Regarding the second theme - the fighting metaphor, I've always hated the fighting metaphor for dealing with illness that is so pervasive in our culture. There are several problems with casting the illness as the opponent in a war.
- First because the illness is in our bodies, that means to some extent you are fighting yourself.
- Second, by declaring war, you give the illness power. Think of the War of Terrorism. That name, that paradigm gave Al Qaeda power it didn't have before. Doing so, elevated the opposition and gave it power. That's also why I have felt it's a mistake.
- Either the pain goes away completely (this rarely happens)
- or it's grip is loser. It's not gone but it doesn't feel as tight; I don't feel in a vise. If it doesn't exactly go away or float away, the pain feels as though it could. And yes, that possibility is a relief. When you're armed, tight and fight - that has never happened.
So with that background of my personal and pertinent views, here some quotes from the New York Times:
Whether such images (images of healthy, smiling Kennedy and Swayze) inspire patients, or reinforce unrealistic expectations that they, too, should maintain a game face, remains an open question, say doctors, social workers, family members and patients themselves.The downside and burden of such public images and what they encourage:
But Rachel M. Schneider, a clinical social worker at Memorial Sloan-Kettering Cancer Center, said that while many patients are inspired by celebrities, others feel guilty for not being as upbeat as the celebrities appear, and angry that the gravity of the disease may be misrepresented. By being constantly reminded that they should keep their chin up, patients implicitly believe that emotional wobbliness will adversely affect their outcome.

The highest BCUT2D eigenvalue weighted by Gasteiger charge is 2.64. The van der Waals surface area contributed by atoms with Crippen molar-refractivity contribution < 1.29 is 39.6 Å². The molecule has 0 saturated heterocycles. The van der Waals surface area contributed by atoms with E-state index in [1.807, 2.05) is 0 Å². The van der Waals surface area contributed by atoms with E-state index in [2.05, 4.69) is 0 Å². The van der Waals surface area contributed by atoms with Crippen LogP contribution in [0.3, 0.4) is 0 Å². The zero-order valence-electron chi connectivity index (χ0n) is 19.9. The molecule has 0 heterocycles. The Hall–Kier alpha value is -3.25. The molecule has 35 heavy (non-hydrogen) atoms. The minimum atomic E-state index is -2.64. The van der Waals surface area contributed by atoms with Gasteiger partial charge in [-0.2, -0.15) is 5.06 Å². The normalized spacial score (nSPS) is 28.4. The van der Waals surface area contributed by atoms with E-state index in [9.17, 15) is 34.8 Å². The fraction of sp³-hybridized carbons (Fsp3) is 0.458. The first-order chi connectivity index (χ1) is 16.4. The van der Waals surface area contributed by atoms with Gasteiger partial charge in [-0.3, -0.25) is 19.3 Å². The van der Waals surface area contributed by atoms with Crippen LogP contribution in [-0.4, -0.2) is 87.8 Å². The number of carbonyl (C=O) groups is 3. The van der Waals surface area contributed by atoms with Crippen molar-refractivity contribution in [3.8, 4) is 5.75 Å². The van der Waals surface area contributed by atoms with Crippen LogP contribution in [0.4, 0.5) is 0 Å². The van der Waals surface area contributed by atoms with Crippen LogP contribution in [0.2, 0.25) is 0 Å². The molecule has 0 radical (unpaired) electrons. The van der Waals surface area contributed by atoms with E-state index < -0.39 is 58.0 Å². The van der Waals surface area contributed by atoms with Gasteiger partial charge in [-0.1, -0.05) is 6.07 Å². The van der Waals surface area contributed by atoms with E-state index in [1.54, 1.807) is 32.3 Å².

“Hopefulness is real,” Ms. Schneider said. “But patients say, ‘I have to be positive, I can’t cry, I can’t let myself fall apart.’ And that is a burden.”
(snip)Reality - as described by one cancer patient who admits fear and grief:
Dr. Joseph J. Fins, chief of medical ethics at Weill Medical College of Cornell University. “We only hear about those who handle it well,” he said.
And about that fighting metaphor:
Optimism, or even stoicism, were not part of his emotional makeup during those grueling months. “I never felt brave or courageous,” Mr. Kosinski said. “I don’t know what that means. I was scared. I was the furthest you could be from courageous.”(snip) It’s important for patients to realize that “there’s no scripted way to handle this,” Dr. Fins said. “They can write their own script based on their own narrative. “If we fail to meet patients where their grief has taken them, we have sequestered them off,” he added. “Then patients and families talk about platitudes rather than what they’re really thinking.”
Yes, I like the metaphor as a journey better - sometimes it feels like a spiral staircase, as Karen Armstrong suggested in her memoir. One step forward, two steps back; often times in circles but hopefully always ascending, always moving.